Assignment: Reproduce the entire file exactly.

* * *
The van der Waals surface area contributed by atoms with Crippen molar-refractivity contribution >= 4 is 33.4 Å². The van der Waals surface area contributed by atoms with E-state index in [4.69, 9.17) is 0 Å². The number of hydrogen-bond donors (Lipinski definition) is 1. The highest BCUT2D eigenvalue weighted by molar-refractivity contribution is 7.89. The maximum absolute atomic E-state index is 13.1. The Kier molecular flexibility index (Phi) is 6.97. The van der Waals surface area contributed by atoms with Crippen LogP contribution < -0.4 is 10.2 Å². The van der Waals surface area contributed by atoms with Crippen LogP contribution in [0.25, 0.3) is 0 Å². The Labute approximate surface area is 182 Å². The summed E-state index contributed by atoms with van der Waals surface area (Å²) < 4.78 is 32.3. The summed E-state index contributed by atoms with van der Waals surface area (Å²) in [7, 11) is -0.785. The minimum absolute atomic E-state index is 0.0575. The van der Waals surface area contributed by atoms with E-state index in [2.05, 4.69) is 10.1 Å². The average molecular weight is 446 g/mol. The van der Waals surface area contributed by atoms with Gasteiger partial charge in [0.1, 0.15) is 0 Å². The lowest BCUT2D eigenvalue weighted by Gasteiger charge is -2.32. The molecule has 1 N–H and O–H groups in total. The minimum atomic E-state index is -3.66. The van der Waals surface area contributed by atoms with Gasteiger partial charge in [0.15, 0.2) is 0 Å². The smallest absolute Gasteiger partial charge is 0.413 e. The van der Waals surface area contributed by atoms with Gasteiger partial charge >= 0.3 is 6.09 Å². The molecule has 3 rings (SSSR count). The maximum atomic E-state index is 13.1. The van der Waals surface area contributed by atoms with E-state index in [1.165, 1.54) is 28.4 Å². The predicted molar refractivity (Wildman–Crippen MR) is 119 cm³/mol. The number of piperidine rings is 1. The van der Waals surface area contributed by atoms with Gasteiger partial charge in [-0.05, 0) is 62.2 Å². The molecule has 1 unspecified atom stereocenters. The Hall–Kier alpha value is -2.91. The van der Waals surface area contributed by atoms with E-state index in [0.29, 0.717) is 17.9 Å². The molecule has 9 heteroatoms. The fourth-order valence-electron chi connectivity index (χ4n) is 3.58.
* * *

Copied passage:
The van der Waals surface area contributed by atoms with Crippen molar-refractivity contribution >= 4 is 33.4 Å². The van der Waals surface area contributed by atoms with E-state index in [4.69, 9.17) is 0 Å². The number of hydrogen-bond donors (Lipinski definition) is 1. The highest BCUT2D eigenvalue weighted by molar-refractivity contribution is 7.89. The maximum absolute atomic E-state index is 13.1. The Kier molecular flexibility index (Phi) is 6.97. The van der Waals surface area contributed by atoms with Crippen LogP contribution < -0.4 is 10.2 Å². The van der Waals surface area contributed by atoms with Crippen LogP contribution in [0.25, 0.3) is 0 Å². The Labute approximate surface area is 182 Å². The summed E-state index contributed by atoms with van der Waals surface area (Å²) < 4.78 is 32.3. The summed E-state index contributed by atoms with van der Waals surface area (Å²) in [7, 11) is -0.785. The minimum absolute atomic E-state index is 0.0575. The van der Waals surface area contributed by atoms with E-state index in [2.05, 4.69) is 10.1 Å². The average molecular weight is 446 g/mol. The van der Waals surface area contributed by atoms with Gasteiger partial charge in [0.1, 0.15) is 0 Å². The lowest BCUT2D eigenvalue weighted by Gasteiger charge is -2.32. The molecule has 1 N–H and O–H groups in total. The minimum atomic E-state index is -3.66. The van der Waals surface area contributed by atoms with Gasteiger partial charge in [0.15, 0.2) is 0 Å². The smallest absolute Gasteiger partial charge is 0.413 e. The van der Waals surface area contributed by atoms with Gasteiger partial charge >= 0.3 is 6.09 Å². The molecule has 3 rings (SSSR count). The maximum atomic E-state index is 13.1. The van der Waals surface area contributed by atoms with E-state index in [1.165, 1.54) is 28.4 Å². The predicted molar refractivity (Wildman–Crippen MR) is 119 cm³/mol. The number of piperidine rings is 1. The van der Waals surface area contributed by atoms with Gasteiger partial charge in [-0.05, 0) is 62.2 Å². The molecule has 1 unspecified atom stereocenters. The Hall–Kier alpha value is -2.91. The van der Waals surface area contributed by atoms with E-state index in [0.29, 0.717) is 17.9 Å². The molecule has 9 heteroatoms. The fourth-order valence-electron chi connectivity index (χ4n) is 3.58.